Things You Can Do to Help Protect Animals and the Environment From Inside Your Home:
Some suggestions are more obvious than others, of course! We hope you will skim through the list.
Conserve water whenever possible

A. Turn off the water while you're brushing your teeth, washing your hands, or doing

B. Fix all the leaks in your home. A leaky toilet or faucet can waste hundreds of
gallons of water per day.

C. If safe for you, drink tap water instead of bottled water (then you aren't wasting all
that packaging as well!). You can also add a filter to your home faucet. If you do buy
bottled water, buy from a local source (read the labels) and buy water that comes in
recyclable glass or plastic.

D. It takes a lot of energy to heat water. Wash your clothes in cold water when you

E. Make the most of your hot water by insulating your tank and keeping the
temperature at or below 120 degrees.

F. Use a low-flow shower head and take shorter showers.

G. Put a plastic bottle in your toilet tank. Did you know each time your toilet is flushed,
it uses five to seven gallons of water? In five minutes, you can save one or two
gallons per flush! A small plastic juice bottle or laundry soap bottle works well. Soak
off the label, fill the bottle with water, put on the cap, and place it in the tank. Be
careful that the bottle doesn't interfere with the flushing mechanism.

H. Do only full loads of laundry and dishes.
*Fast Fact: According to the U.S. Environmental Protection Agency, if every American household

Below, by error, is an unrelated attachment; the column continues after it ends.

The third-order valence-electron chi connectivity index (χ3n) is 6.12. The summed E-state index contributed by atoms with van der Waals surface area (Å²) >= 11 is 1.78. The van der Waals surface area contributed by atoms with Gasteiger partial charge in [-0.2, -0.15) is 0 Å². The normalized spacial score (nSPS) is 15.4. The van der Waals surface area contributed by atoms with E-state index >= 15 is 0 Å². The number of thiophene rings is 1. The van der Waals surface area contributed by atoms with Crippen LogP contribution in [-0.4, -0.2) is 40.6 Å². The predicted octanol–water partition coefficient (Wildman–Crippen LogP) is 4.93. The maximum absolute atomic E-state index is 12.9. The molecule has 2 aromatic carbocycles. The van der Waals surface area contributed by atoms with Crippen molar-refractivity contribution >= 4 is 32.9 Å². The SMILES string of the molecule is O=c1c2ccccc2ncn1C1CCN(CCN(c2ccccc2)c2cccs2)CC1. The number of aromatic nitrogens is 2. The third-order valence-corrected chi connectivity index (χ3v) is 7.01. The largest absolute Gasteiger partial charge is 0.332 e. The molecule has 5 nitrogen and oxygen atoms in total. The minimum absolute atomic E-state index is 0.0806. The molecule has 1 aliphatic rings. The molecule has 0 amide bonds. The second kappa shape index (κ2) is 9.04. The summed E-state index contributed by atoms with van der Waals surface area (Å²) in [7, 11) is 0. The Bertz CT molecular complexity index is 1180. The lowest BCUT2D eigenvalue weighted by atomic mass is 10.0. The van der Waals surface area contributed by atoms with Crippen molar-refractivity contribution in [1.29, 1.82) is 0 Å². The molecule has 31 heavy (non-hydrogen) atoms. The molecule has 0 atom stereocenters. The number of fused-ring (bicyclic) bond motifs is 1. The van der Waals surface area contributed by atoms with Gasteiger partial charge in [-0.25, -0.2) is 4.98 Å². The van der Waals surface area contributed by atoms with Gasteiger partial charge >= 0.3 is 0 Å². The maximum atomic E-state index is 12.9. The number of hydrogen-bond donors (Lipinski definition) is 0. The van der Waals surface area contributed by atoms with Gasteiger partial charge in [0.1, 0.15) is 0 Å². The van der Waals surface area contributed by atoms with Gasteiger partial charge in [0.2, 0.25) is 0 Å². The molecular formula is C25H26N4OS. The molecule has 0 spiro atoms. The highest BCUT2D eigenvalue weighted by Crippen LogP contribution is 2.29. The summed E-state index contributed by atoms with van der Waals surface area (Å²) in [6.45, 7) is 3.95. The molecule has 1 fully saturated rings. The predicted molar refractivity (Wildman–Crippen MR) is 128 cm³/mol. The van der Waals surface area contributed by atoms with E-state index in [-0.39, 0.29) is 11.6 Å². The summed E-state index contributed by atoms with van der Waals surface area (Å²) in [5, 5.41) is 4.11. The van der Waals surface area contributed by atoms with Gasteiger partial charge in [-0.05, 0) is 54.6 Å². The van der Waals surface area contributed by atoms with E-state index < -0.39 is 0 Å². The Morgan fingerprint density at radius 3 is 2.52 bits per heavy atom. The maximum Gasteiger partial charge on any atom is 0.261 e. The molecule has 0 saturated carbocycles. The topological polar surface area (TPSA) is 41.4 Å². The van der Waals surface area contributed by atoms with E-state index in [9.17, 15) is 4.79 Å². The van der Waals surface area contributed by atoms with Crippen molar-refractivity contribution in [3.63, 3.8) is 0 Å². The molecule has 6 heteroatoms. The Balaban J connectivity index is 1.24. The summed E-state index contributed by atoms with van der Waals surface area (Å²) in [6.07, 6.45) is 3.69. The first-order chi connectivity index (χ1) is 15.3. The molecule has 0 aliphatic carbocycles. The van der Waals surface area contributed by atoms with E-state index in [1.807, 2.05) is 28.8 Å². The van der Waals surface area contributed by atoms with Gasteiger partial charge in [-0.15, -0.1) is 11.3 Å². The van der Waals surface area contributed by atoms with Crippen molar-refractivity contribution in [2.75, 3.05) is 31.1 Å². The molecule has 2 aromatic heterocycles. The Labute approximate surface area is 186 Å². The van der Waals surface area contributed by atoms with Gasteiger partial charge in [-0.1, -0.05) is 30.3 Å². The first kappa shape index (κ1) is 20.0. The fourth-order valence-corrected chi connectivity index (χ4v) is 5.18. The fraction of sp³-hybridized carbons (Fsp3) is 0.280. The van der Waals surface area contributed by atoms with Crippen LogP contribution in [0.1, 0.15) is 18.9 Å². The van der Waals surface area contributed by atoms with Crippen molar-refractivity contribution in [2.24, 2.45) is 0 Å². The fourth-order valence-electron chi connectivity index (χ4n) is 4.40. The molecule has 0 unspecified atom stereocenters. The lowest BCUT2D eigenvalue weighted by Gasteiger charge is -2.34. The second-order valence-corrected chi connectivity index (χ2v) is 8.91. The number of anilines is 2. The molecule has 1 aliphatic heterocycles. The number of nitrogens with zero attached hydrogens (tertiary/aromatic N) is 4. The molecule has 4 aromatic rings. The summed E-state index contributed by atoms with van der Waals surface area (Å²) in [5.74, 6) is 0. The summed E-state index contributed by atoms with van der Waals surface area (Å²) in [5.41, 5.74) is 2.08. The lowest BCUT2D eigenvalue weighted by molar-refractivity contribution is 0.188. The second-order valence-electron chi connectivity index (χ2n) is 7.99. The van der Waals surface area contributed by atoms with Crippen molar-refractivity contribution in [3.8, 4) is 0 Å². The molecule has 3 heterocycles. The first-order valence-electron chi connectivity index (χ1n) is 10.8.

reduced their water use by 10 gallons on just Thanksgiving Day, it would save more than 1 billion
gallons of water, as well as save any energy or materials used to pump or treat tap water.
If you have any old mercury thermometers, replace them with new digital thermometers
    Make sure you properly dispose of the old mercury thermometer.  Contact your state or local health or
    environment department if mercury is spilled - never vacuum a spill. Mercury is dangerous for us and the
Be careful with the use and disposal of household chemicals
Reduce, Recycle, and Reuse
A. Buy products with minimal packaging (economy sizes, etc).
Avoid single-serving packaging.

B. Did you know you can donate or recycle your computer, cell phone,
eyeglasses, yard trimmings, and much, much more? By recycling and
composting, we keep millions of tons of material out of landfills and
incinerators each year.

C. Recycle paper, plastic, newspaper, glass and aluminum cans.
Start a recycling program in your town if one is not in place!

D. Here's the reality. Every day, about 270,000 trees are flushed down the drain or
end up as garbage all over the world. In fact, every time you use a toilet roll or other
tissue products you might be directly contributing to this environmental destruction.
Tissue products, such as toilet paper, handkerchiefs, kitchen towels and napkins
cannot be recycled after their use, for understandable reasons! So it is important to
ensure that the tissue products you buy contain a high level of recycled content, and
use as few of these products as is possible.

E. Several companies make paper towels from 100-percent recycled paper, with a
minimum of 90-percent post-consumer materials. You can find these products at
many grocery stores, particularly those that specialize in natural foods. Better yet,
make do without paper towels. Use dish towels instead.

F. Avoid tin foil and plastic wraps and instead store your food, leftovers, etc, in
reusable containers.

G. Choose reusable products instead of disposable ones. Avoid using "throw-away"
products like paper plates and napkins, and plastic knives, forks, and cups. Use a
coffee mug instead of disposable cups.

H. Send e-greetings instead of paper cards (many sites offer them for free). Use
recycled, unbleached paper. Try to print less often and use both sides of the paper.